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Am I wrong?

My hubby snores. And moves alot in his sleep. Usually if he sleeps with me I am exhausted. He also scares me because he makes this gasping noise in his sleep and I check to see if he is breathing. Am I wrong to want him to sleep some where else? If not I get NO sleep. I have offered to sleep in another room but then he get upset. I feel bad but I need sleep too. I don't think it is fair for him to be the one who only gets sleep. It is hurting our life too. Any suggestions? He won't see the doctor. He thinks if he has sleep apnea it will make his insurance premiums go up. What about his quality of sleep? As he gains weight it gets worse.

Answer Question

Asked by Anonymous at 10:53 PM on Jul. 12, 2009 in Relationships

Answers (14)
  • I would keep trying to get him to see a doc- sleep apnea can cause lots of health problems. But in the mean time maybe a box fan to drown out the noise?

    Answer by Anonymous at 10:59 PM on Jul. 12, 2009

  • I have tried the fan. Does not work.

    Answer by Anonymous at 11:00 PM on Jul. 12, 2009

  • OK, this one is easier than it sounds. Snoring can be s soft-palate anomaly, it can be any one of a dozen things. I had the surgery and it changed me from an alto to a tenor, but didn't even slow down the snoring.

    There are links to indicate that people with rounder faces snore more, which may or may not be true. There is very strong evidence that then tendancy is inherited. My dad snored really bad and my grandmother snored really bad. My grandmother had a separate bedroom from my grandfather. My mom and dad had the same official bedroom, but mom often crept to the guest room.

    My spouse complained that he got no sleep with first few months of our marriage, because I snored and he couldn't get enough sleep to go to work. Since then, we have had separate bedrooms and our marriage is great. We have been married 25+ years and have two kids and replaced the carpet between rooms a few times.
    See part 2

    Answer by LeftBrainy at 11:01 PM on Jul. 12, 2009

  • Part 2
    The trick is that the person who snores has tremendous feelings of guilt and separation. I felt such anguish when I had to move into the guest room as a newlywed. I still feel guilty when I can't share a tent when we are camping. If I fall asleep during a TV show, the whole family complains and I feel awful. I still have the feelings of guilt and separation, but so did my dad and grandma.

    Convince your spouse that separate rooms only mean a good night's sleep. It also leave room for more amorous adventures. A good night's sleep makes one more apt to miss a snooze in favor of more romance. There is less exhaustion and a better sex life.

    Remember, he feels guilt and rejection over something he can't control. Reassure him.

    Answer by LeftBrainy at 11:05 PM on Jul. 12, 2009

  • Thank you... Nice advice

    Answer by Anonymous at 11:11 PM on Jul. 12, 2009

  • My husband has sleep apnea and went to a treatment center where they monitor him through the night. He does the same things you're describing. While he was at the treatment center, they noticed that everytime he gasped in his sleep, not only was he losing oxygen to his brain, but his heart stopped momentarily and they had to wake him up because it was pretty much like dying in his sleep. He is overweight which doesnt help at all, and I'm trying to work with him on that...But you're heart works harder when it stops periodically through the night, causing severe heart problemsand blot clots in the arteries. My husband now sleeps with the help of a C-pap machine, which is probably saving his life. They are expensive costing over $1600, plus the cost of replacing the tubing every month. If you dont have health insurance, you might be able to getmedicaid to cover the cost since it is considered a life threatening situation.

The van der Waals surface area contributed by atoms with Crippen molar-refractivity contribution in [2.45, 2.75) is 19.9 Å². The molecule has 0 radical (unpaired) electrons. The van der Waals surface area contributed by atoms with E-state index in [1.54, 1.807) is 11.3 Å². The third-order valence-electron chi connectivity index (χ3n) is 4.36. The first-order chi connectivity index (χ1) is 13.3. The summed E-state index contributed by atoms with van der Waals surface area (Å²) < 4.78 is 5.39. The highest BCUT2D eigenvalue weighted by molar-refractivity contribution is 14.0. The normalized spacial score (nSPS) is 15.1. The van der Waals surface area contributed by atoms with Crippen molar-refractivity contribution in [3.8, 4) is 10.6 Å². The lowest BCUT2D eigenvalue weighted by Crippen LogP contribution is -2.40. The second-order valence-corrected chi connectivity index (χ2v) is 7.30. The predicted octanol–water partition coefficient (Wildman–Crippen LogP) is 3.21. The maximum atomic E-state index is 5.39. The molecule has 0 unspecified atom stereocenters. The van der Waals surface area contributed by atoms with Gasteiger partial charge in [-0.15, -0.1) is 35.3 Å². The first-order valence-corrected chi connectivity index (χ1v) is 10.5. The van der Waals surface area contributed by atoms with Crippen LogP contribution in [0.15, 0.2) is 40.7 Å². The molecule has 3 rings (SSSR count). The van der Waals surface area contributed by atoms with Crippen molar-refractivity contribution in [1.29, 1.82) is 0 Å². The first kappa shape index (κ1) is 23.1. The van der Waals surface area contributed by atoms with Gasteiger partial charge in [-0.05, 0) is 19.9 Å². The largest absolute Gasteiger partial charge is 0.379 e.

Answer by mumma28 at 11:14 PM on Jul. 12, 2009

  • Drag, push, pull, him to the doctor tell him it's suicide if he dont go.

    Answer by mumma28 at 11:15 PM on Jul. 12, 2009

  • Also, the machine, mutes the snoring

    Answer by mumma28 at 11:16 PM on Jul. 12, 2009

  • try falling alseep before he gets in the room. or before he goes to sleep. my mother has sleep apnea and she has to sleep with a machine she is young only 40 so u can have it with any age. depending how much oxygen your brain isnt recieving , this is not safe to not know what condition he is in. he needs to figure it out, bc if his brain isnt recieving the right amount of oxygen, you could have a stroke, higher blood pressure, etc. it isnt safe to live tht way. money isnt as important as being healthy. and depending on what insurance you have your insurance should cover for the most of it! it is a bad situtation. i feel for you, bc i have to have all lights out, no tv on, and the fan on and extremly silent for me just to fall asleep. so keep nagging him to see a doctor. Best of luck hun

    Answer by SweetiePieAfWf at 11:20 PM on Jul. 12, 2009

  • Thanks guys for the advice. We have great health insurance. He still won't go. I feel horrible not being able to sleep with him. I have tried going to sleep before him but usually he wakes me up within a few hours. Then it is down hill from there. Once I wake up I have a very hard time getting back to sleep. I could care less about the money. He is too cheap.

    Answer by Anonymous at 11:25 PM on Jul. 12, 2009

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